How to Remove Ink Stains from Your Carpeting

Since I moved to my current home, I’ve had to deal with ink stains on my carpeting twice – with different results.

My first attempts at removing an ink stain occurred not long after I moved in. They failed, miserably. Thankfully, I was already planning on replacing my carpet. Every time I looked at the stain, I knew that I wouldn’t have to see it for much longer. That stain disappeared with the old carpet.

The next ink stain was a little more stressful, as replacing the carpet again was not an option. I’d either remove that ink, or have to cover it for the next few years. Ugh. But this time, I was attending to the stain immediately, which is a big plus.

If you’re not sure how to deal with a stain, visit the website of the company that does your carpet cleaning. Mine – Rainier Chem-Dry – has some basic tips. Most other professional carpet cleaners offer stain removal tips to try prior to giving them a call.

You probably already know that there’s more than one kind of ink out there. Some inks are more difficult to remove than others. My kind, from a blue ballpoint pen, isn’t as bad as permanent ink. But removing it successfully isn’t assured, either.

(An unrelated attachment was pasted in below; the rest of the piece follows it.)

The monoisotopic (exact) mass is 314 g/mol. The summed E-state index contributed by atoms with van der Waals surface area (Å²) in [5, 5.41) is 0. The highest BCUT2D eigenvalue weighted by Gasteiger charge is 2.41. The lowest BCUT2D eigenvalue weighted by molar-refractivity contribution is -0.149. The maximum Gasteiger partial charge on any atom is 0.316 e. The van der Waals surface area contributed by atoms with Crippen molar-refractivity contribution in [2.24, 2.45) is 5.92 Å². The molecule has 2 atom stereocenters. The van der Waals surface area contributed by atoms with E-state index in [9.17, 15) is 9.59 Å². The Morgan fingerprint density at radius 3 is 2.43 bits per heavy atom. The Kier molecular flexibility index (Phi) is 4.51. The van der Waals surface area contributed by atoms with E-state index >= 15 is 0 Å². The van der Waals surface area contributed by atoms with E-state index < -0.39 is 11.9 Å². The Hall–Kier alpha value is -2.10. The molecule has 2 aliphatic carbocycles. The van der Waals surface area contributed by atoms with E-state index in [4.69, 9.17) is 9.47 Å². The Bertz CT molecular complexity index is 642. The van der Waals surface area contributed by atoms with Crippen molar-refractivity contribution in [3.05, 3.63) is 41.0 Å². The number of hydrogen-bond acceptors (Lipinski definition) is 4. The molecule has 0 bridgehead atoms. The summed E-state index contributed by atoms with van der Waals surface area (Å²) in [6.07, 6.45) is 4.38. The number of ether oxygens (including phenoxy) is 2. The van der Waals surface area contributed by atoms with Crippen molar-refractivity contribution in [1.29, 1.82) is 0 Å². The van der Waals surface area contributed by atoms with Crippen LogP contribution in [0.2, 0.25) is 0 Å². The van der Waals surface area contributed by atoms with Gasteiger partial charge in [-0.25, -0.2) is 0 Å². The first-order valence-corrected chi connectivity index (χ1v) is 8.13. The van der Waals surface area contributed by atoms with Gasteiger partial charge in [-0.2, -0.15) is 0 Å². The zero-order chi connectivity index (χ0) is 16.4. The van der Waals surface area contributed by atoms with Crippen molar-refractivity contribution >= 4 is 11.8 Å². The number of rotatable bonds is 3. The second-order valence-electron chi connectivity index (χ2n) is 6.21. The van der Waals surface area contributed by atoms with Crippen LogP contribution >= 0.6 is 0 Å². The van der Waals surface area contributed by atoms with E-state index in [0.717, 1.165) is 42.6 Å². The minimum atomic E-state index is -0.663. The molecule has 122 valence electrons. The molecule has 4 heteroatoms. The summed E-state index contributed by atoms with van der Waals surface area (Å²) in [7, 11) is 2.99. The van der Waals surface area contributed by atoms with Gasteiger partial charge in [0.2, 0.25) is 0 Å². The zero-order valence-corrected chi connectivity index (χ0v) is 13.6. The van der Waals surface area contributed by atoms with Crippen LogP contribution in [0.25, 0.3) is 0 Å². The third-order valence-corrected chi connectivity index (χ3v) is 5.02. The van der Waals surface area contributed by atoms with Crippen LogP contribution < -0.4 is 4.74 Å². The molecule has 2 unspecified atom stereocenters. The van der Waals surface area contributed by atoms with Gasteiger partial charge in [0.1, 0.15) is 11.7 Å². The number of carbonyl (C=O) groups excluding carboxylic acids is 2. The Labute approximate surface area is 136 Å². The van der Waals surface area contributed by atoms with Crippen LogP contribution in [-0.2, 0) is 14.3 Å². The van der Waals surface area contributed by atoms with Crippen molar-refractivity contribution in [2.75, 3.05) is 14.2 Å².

For starters, soap is relatively ineffective at removing ballpoint ink. Alcohol is a much better choice – it’s an effective de-greaser, and ballpoint ink uses an oil of some sort as a lubricant. Colored inks, such as the blue one now on my carpeting, are based on soybean or linseed oil.

Most homes have alcohol on hand, in some form or another. Rubbing alcohol is one example. Vodka is another. Provided that the alcohol content is high enough, just about any solution could work.

No matter what you use, you’ll want to test-apply your alcohol solution to an inconspicuous place elsewhere on your carpet. Apply a minimal amount of solution. Blot away with a white towel or something smaller, like a white cotton ball. Make sure that a.) no color transfers onto the towel and b.) the carpet does not change color in any way.

While I didn’t have rubbing alcohol on hand when the ink mishap occurred. I did have vodka. When tested on my carpet, the vodka passed with no adverse effects. But I didn’t apply the vodka immediately. My ink hadn’t had a chance to set, so I blotted away whatever I could with a cotton ball. I didn’t pull up much, but it was a start.

Next I blotted the vodka onto the stain, lightly and gently. My immediate goal was to keep the stain from getting worse, so I used a minimum of solution. I didn’t press hard. I didn’t scrub. I think that coaxing the ink to get onto my cotton ball is probably the best way to describe my process.

The process ended up taking quite a while. It seemed that every time I’d thought that I’d pulled up all of the ink I could, I was able to extract a little more. Eventually, the stain was impossible to see from more than a few inches away. By attending to the ink quickly, and with alcohol, I was able to successfully thwart a potentially ugly stain.